Let me first say this: as a Mets fan, fuck Roger Clemens. I don’t care what you do in your career. If you throw a bat at Mike Piazza, I hate your guts. But that doesn’t mean Rocket didn’t win the Cy Young 7 times. That’s even more impressive than Bonds being a 7x MVP. To win the Cy Young in 3 different decades is plain stupid. AND he won the MVP. The equivalence of a pitcher being an 11x all-star is like a position player doing it 20 times. It just doesn’t happen. And when it does, they end up in the Cooperstown. Hate him all you want. I know I do every time I look at his fat ass head. But that doesn’t mean I refuse to acknowledge his numbers.

The maybe next year:

  1. Ivan Rodriguez

Pudge was so insanely dominant, but his lack of winning is going to hold him back, similar to Bagwell. Look for him to get the nod next year.

  1. Manny Ramirez

While I think that steroid users should get voted in, Manny won’t get voted in before Bonds or Clemens. Mostly because of when he took his PEDs. He took them after the MLB instated their drug policy suspension rules, and was suspended for 50 games. After coming back from suspension, he failed another test, and opted to retire instead of taking a 100-game suspension. Weak shit right there. And do Sox fans even rep Manny? I’ve never heard a Boston fan talk about Manny in a positive way. Watch 30 for 30: 4 days in October. They don’t even mention him once. Maybe he’ll get in one day, but not before Bonds or Clemens get the call.

  1. Mike Mussina

The most impressive part of Mussina’s career was his ability to play in the American League East in the 90s and 2000s. One of the most competitive and high scoring divisions in all of baseball, Mussina had an impressive 2,813 strikeouts with a career 270-153 win-loss record and a lifetime 3.68 ERA. I’m not gonna bullshit and say I know so much about Mussina, but every other pitchers to match his 17 seasons of 10 or more victories are all in the hall of fame, with the exception of Tommy John. I don’t know if he’ll make it this year, but one day I think he will.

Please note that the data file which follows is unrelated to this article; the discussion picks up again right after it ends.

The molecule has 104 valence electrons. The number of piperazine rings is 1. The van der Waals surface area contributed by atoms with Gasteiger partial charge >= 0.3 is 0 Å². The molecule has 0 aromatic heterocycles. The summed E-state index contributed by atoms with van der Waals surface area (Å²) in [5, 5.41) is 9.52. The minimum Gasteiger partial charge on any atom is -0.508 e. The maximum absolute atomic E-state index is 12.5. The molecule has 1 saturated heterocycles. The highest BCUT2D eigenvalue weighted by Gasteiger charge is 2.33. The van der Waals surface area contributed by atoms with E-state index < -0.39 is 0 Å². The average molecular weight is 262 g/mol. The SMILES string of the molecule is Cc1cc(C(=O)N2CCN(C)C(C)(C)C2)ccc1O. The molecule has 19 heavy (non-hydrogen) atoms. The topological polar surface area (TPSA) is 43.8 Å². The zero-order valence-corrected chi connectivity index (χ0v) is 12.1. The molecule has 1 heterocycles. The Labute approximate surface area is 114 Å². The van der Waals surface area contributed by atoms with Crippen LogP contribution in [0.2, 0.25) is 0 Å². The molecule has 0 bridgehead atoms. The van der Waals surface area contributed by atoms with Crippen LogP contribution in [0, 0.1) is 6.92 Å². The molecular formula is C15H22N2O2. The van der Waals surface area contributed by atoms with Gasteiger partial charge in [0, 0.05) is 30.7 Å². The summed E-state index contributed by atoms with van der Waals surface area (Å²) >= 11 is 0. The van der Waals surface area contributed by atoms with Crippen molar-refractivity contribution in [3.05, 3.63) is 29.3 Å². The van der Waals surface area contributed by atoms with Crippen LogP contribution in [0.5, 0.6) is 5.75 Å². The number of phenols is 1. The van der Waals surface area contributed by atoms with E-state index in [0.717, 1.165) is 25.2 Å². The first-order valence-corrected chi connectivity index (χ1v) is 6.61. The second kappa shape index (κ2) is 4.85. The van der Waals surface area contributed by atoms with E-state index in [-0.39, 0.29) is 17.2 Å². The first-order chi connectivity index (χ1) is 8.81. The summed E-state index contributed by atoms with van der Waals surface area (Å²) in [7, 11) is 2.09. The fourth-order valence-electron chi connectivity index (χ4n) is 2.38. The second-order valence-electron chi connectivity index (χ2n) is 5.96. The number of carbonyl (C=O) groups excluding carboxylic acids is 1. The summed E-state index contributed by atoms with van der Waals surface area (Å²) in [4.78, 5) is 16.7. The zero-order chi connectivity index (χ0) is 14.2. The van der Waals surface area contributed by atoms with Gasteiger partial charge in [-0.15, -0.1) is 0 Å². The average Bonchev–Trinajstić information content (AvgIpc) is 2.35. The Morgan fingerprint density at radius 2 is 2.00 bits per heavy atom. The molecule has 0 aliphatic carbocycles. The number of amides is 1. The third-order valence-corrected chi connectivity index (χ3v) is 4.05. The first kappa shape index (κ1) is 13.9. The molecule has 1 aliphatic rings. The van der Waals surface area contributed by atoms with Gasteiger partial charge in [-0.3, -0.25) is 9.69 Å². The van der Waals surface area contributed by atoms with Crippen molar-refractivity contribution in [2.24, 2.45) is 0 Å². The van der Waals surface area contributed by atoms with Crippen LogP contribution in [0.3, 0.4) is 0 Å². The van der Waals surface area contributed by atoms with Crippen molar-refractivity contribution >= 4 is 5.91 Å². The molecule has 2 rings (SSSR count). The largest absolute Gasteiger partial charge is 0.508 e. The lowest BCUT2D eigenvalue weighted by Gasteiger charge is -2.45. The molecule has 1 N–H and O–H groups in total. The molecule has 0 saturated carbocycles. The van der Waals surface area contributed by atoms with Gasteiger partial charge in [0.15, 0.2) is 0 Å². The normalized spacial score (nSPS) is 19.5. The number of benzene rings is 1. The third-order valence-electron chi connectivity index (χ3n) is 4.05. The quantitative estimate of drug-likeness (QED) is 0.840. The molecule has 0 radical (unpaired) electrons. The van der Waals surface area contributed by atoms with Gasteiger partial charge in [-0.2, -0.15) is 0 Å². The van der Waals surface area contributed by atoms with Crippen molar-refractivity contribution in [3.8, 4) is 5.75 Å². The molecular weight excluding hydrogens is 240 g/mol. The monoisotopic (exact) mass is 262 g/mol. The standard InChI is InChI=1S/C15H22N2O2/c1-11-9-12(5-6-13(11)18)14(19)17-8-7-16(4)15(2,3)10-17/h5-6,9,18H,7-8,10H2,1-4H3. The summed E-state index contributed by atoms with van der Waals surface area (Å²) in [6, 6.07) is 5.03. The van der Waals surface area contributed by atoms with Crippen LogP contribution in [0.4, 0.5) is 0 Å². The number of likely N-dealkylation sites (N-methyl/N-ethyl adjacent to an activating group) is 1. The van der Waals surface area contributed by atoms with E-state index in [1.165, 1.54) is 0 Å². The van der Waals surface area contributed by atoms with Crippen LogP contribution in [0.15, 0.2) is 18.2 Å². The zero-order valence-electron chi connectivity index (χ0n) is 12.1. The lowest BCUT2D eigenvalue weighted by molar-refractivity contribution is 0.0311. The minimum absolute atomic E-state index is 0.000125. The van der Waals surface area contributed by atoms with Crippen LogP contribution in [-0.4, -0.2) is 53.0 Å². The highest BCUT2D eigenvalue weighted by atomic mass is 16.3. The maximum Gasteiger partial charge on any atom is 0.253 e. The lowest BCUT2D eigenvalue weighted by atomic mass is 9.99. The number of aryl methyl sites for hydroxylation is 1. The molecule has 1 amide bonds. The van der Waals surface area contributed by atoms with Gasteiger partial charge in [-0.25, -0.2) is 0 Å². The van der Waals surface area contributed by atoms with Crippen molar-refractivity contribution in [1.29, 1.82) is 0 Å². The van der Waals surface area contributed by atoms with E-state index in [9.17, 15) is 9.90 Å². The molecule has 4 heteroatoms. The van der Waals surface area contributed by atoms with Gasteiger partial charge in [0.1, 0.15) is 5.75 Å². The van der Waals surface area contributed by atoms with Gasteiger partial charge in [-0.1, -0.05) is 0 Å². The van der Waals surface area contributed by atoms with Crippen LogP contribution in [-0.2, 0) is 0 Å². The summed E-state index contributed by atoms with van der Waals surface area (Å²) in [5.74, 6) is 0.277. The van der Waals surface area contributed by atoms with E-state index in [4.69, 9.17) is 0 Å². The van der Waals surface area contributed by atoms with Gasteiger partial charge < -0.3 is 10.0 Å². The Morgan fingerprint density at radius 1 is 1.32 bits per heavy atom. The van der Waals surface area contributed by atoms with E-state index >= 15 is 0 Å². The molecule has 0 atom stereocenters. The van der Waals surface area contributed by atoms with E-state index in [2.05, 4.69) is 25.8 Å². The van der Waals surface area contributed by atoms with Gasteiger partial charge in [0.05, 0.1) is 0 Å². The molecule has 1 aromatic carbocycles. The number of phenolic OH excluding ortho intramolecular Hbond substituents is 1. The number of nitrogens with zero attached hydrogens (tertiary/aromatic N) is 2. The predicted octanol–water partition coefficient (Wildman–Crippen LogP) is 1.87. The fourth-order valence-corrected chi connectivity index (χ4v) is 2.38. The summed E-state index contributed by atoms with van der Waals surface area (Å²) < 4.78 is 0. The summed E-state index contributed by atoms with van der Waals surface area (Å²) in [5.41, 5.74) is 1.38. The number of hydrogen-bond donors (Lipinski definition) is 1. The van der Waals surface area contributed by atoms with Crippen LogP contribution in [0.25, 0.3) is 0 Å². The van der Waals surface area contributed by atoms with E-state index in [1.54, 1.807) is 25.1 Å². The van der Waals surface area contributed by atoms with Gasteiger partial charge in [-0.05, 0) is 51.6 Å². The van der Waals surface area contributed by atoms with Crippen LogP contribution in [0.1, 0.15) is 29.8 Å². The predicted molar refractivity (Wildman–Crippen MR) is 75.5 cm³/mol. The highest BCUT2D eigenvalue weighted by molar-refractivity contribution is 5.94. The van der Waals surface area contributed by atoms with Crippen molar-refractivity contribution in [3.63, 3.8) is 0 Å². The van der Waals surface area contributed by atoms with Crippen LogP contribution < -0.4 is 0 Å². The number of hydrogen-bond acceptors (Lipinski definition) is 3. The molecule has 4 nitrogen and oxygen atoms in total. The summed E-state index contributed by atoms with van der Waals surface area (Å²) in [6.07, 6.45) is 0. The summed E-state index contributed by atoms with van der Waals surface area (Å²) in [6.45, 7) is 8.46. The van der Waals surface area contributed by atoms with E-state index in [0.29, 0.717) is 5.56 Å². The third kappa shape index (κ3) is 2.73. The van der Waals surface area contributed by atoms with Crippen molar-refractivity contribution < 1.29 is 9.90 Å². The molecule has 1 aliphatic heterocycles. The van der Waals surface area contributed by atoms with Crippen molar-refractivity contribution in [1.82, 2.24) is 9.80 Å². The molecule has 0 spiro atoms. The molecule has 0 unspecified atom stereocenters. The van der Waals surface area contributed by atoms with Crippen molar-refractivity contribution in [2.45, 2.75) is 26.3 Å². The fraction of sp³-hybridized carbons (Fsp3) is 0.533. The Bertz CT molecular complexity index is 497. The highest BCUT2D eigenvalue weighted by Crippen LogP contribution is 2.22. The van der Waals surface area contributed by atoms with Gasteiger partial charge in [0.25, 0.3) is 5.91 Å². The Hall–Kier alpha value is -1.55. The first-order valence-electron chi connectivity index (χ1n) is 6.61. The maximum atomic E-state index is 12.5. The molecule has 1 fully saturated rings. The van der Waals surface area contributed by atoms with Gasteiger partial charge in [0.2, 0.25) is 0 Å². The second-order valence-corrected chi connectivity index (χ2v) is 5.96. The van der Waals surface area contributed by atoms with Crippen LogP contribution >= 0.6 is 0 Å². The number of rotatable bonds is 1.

1. Tim Wakefield

My no means does Tim Wakefield have an impressive resume. But one thing is for sure, and that is he is the best Knuckleball pitcher to play the game. And when you’re the best at what you did, you get inducted to the hall of fame. He’s no Randy Johnson or Greg Maddux, but he has 200 career wins, and he won all those games by throwing the most unique pitch in the game. Give the man some votes. You vote in the best curveball and fastball pitchers, add the best knuckleball pitcher in there too.

Dishonorable mention:

  1. Curt Schilling

Man, Curt Schilling would’ve been a hall of famer one day if he didn’t tweet his way out of it. Social media strikes again, and Curt has shown just how ridiculous and head-scratching he is. If we’re going off the numbers, sure, he gets my vote. But the guy who tweets out that Muslims and Nazis have more in common than we thought, and his ill-received views on transgender people, it won’t be easy for him to get in.

The official 2017 Hall of Fame class will be announced January 18th. After only 2 players got elected last year (Piazza and Griffey), look for 5-7 players to make the hall this year. Will this year be the turning point for a whole era of steroid users?